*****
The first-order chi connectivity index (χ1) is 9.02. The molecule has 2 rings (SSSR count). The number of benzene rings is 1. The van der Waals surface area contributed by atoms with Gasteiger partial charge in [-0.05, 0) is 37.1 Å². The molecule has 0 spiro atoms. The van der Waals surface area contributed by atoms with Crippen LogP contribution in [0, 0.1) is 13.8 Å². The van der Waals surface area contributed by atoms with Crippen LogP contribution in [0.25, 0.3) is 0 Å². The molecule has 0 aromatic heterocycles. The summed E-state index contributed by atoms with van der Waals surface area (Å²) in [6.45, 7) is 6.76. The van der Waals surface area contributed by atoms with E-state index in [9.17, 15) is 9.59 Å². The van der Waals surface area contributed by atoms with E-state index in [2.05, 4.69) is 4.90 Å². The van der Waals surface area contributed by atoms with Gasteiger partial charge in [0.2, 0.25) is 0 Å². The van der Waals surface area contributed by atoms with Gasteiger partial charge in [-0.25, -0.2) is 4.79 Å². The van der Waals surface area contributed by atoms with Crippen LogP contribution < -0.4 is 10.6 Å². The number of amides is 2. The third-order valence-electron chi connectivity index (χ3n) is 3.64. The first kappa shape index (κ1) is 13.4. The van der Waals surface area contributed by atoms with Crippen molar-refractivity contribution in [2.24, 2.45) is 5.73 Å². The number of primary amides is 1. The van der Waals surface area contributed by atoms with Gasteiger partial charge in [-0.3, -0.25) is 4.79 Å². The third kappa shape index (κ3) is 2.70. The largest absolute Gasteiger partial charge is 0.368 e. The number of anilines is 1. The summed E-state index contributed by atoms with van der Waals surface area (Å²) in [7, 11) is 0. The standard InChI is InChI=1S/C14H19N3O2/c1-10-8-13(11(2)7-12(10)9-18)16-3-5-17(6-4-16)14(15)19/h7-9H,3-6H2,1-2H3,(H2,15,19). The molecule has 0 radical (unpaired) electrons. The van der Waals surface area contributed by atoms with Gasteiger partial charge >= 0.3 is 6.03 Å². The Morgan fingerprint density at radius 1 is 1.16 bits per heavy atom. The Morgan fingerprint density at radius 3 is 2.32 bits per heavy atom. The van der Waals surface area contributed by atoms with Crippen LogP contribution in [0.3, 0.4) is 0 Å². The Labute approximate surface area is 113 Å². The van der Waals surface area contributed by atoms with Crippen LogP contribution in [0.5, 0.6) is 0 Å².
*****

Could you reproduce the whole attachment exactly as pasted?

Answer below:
The first-order chi connectivity index (χ1) is 9.02. The molecule has 2 rings (SSSR count). The number of benzene rings is 1. The van der Waals surface area contributed by atoms with Gasteiger partial charge in [-0.05, 0) is 37.1 Å². The molecule has 0 spiro atoms. The van der Waals surface area contributed by atoms with Crippen LogP contribution in [0, 0.1) is 13.8 Å². The van der Waals surface area contributed by atoms with Crippen LogP contribution in [0.25, 0.3) is 0 Å². The molecule has 0 aromatic heterocycles. The summed E-state index contributed by atoms with van der Waals surface area (Å²) in [6.45, 7) is 6.76. The van der Waals surface area contributed by atoms with E-state index in [9.17, 15) is 9.59 Å². The van der Waals surface area contributed by atoms with E-state index in [2.05, 4.69) is 4.90 Å². The van der Waals surface area contributed by atoms with Gasteiger partial charge in [0.2, 0.25) is 0 Å². The van der Waals surface area contributed by atoms with Gasteiger partial charge in [-0.25, -0.2) is 4.79 Å². The van der Waals surface area contributed by atoms with Crippen LogP contribution < -0.4 is 10.6 Å². The number of amides is 2. The third-order valence-electron chi connectivity index (χ3n) is 3.64. The first kappa shape index (κ1) is 13.4. The van der Waals surface area contributed by atoms with Crippen molar-refractivity contribution in [2.24, 2.45) is 5.73 Å². The number of primary amides is 1. The van der Waals surface area contributed by atoms with Gasteiger partial charge in [-0.3, -0.25) is 4.79 Å². The third kappa shape index (κ3) is 2.70. The largest absolute Gasteiger partial charge is 0.368 e. The number of anilines is 1. The summed E-state index contributed by atoms with van der Waals surface area (Å²) in [7, 11) is 0. The standard InChI is InChI=1S/C14H19N3O2/c1-10-8-13(11(2)7-12(10)9-18)16-3-5-17(6-4-16)14(15)19/h7-9H,3-6H2,1-2H3,(H2,15,19). The molecule has 0 radical (unpaired) electrons. The van der Waals surface area contributed by atoms with Gasteiger partial charge >= 0.3 is 6.03 Å². The Morgan fingerprint density at radius 1 is 1.16 bits per heavy atom. The Morgan fingerprint density at radius 3 is 2.32 bits per heavy atom. The van der Waals surface area contributed by atoms with Crippen LogP contribution in [0.3, 0.4) is 0 Å². The Labute approximate surface area is 113 Å². The van der Waals surface area contributed by atoms with Crippen LogP contribution in [0.5, 0.6) is 0 Å².